Friday November 22, 2013 | 10:01 AM
Posted by David Epstein

 A cold batch of rain showers arrived this morning and while not very heavy, they will be with us on and off much of the day.

The first round of showers comes from a warm front in the morning while the second batch of showers results from a cold front.   All the showers should be just before the commute home, as roads remain wet much of the day.

Across southern New Hampshire and parts of interior Maine this morning the showers fell as sleet and a bit of freezing rain.  A winter weather advisory was posted to make folks aware some roads were a bit icy.

Skies will clear and temperatures fall back to sub-freezing levels overnight.  Interestingly temperatures tonight will be warmer than those to be reached all day Sunday!

Tomorrow will be bright and sunny, but quite chilly.  Most areas will stay in the 30s with some lower 40s showing up across extreme southern Maine.

Our third round of Arctic air this fall hits  for the second half of the weekend with a blustery day and temperatures more like late December.  Highs on Sunday are going to stay just below freezing much of the day. Some areas may not get out of the 20s! 

I'll be updating the forecast for the week on Twitter at @growingwisdom Please follow me there. Feel free to comment or ask questions too.

If you are headed to the Patriots game bundle up and bring a good wool lap blanket.  With temperatures staying under freezing for so long the ground is going to continue to freeze.  While I am not forecasting any major snow right now, it might be a good idea to put in the snow stakes Saturday.  There is a chance when the ground freezes this weekend; it might not thaw before we get our first plowable snow.   One year I didn’t get the markers in the ground before it froze and I ended up having to run around with a kettle of boiling water thawing little holes in the ground to put the orange things in the soil.

Monday continues the trend of cold and dry weather with sunshine and afternoon readings well below late November normals.   When you get up Monday morning many spots away from the coast will be under 10F with areas closer to the water in the lower teens.   We have seen temperatures below zero at the end of November, but not in a very long time. While it’s going to be cold, we won’t reach record levels.

By now many of you might have heard about a possible storm in the Tuesday-Thursday timeframe.   While there are still many specifics that need to be resolved there are some things we do know. 

The European model and American’s global model are forecasting very different solutions for the atmosphere will behave next week.   The Euro last winter was certainly the more accurate of the two, but this fall the Euro has not been performing as well as previous months.  

Both models form a storm along the coast next week.  The issue is the models are having trouble resolving if the jet stream from Canada and the jet stream from the south merge.  Usually, our most significant storms occur when these two streams “phase” together.  When this happens the storm is able to have both the cold and energy from the northern jet stream and the warmth and moisture from the southern one.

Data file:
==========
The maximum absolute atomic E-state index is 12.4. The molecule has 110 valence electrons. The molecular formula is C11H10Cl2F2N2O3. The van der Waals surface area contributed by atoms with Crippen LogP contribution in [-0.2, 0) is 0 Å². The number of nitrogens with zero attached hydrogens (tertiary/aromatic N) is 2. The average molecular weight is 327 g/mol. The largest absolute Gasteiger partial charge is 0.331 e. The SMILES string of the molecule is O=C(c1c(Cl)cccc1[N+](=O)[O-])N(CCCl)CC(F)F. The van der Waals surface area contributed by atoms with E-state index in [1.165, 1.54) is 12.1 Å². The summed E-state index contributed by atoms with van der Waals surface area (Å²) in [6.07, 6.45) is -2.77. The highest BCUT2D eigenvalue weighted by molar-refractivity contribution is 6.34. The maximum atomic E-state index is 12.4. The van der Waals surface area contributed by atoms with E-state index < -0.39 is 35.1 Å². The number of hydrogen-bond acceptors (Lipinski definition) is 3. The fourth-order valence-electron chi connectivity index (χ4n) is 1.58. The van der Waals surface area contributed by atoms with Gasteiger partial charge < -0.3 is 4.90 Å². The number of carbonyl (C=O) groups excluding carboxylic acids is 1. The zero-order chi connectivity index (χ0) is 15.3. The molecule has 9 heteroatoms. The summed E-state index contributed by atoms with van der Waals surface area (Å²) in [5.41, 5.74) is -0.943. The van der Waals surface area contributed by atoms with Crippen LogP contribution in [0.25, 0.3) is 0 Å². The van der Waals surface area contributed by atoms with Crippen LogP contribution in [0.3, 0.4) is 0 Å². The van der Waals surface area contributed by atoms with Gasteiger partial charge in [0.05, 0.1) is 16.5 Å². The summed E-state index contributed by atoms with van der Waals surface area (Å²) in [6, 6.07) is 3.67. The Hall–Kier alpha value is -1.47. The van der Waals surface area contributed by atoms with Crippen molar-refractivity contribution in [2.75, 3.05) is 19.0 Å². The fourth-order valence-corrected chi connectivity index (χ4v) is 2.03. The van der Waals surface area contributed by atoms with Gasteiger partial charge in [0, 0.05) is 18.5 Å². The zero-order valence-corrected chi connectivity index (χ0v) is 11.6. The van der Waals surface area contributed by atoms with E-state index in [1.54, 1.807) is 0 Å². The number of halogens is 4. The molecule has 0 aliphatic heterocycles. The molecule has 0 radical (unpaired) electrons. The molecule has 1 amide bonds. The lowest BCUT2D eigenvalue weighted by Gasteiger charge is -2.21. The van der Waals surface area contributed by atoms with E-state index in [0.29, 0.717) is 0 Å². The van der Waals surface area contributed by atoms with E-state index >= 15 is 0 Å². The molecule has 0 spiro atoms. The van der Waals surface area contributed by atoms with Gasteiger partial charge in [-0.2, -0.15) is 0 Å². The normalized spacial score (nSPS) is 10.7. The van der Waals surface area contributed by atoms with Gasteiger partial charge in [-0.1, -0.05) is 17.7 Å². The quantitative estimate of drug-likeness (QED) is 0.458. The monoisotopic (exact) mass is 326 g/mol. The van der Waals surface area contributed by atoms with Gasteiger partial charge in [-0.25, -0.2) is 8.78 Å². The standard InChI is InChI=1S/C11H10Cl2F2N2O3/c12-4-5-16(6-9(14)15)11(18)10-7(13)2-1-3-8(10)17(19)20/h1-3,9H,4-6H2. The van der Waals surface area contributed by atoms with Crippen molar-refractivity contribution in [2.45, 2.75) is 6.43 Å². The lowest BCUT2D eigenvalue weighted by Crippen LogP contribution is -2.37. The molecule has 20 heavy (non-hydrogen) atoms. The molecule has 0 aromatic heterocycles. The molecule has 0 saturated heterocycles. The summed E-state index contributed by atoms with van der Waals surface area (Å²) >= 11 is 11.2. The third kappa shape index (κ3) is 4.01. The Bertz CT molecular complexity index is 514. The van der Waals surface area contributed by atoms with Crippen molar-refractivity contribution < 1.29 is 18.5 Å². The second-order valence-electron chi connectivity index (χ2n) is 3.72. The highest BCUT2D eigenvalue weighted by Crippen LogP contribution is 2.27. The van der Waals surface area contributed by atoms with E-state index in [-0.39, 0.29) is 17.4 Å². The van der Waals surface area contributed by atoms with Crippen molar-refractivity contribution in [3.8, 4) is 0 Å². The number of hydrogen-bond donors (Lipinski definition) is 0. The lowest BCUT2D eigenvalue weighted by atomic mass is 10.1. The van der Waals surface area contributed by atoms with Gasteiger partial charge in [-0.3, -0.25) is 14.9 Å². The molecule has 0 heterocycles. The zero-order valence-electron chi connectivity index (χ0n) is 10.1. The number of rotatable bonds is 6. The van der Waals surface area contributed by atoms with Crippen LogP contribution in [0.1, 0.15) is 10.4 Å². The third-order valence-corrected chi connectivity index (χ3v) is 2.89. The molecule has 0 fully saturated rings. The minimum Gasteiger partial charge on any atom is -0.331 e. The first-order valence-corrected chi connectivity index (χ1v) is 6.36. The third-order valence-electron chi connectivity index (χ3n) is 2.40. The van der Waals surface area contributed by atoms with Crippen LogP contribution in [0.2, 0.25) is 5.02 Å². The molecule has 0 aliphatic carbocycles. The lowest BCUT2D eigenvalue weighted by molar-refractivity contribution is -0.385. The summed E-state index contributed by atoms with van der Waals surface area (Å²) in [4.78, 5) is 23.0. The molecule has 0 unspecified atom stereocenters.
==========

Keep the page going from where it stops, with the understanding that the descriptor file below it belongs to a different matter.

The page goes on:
If the jets don’t merge, we can still get significant precipitation, it may just be more drawn out and the type, rain or snow, less definitive.  Check out this little lesson about phasing jet streams from a storm back in 2002.

Being able to travel smoothly next week is critical for millions of people all across the northeast corridor.  A rainstorm would slow things down quite a bit, but a snowstorm would create havoc.  This forecast is still 5 or 6 days away and a lot can happen.    

Below are two meteograms from information based on the two main models we use.  This is but one small subset of data.  You can see from these pictures both models forecast precipitation for Portland, but the temperature profile is different enough it would impact what type the precipitation takes, especially to start. If either of these end up being right, most of us in southern Maine will be using our shovels come Wednesday night, stay tuned.

This is going to change multiple times over the weekend and my best suggestion is to remain aware of the forecast for the Tuesday-Thursday timeframe closely.

The dry pattern of the past three months is going to break at some point and it’s going to happen sooner rather than later, whether the change occurs next week or sometime in early December, our days of storm free weather are likely numbered. 

Around the House This Week I know some of you are already thinking about Christmas trees. Did you ever consider there are great trees you can add to the landscape that make great Christmas trees? Even if you don't decorate the tree, it will still be a wonderful addition in the landscape.

I'll be updating the forecast for the week on Twitter at @growingwisdom Please follow me there. Feel free to comment or ask questions too.

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About the Author

David Epstein has been a meteorologist for more than 25 years. He spent 16 years in Boston and currently freelances at WGME13 in Portland.

In 2006, David founded, a business producing educational and marketing videos for the green industry. He currently is a professor at Framingham State College, teaches Jan Plan at Colby College and owns Bloomscapes Inc., a landscape design business.

David authored "Gardens Of New England" and his work has been published in Grolier's Science Annual for 10 years. He lives in South Natick, Mass., and has a summer home in Harpswell.

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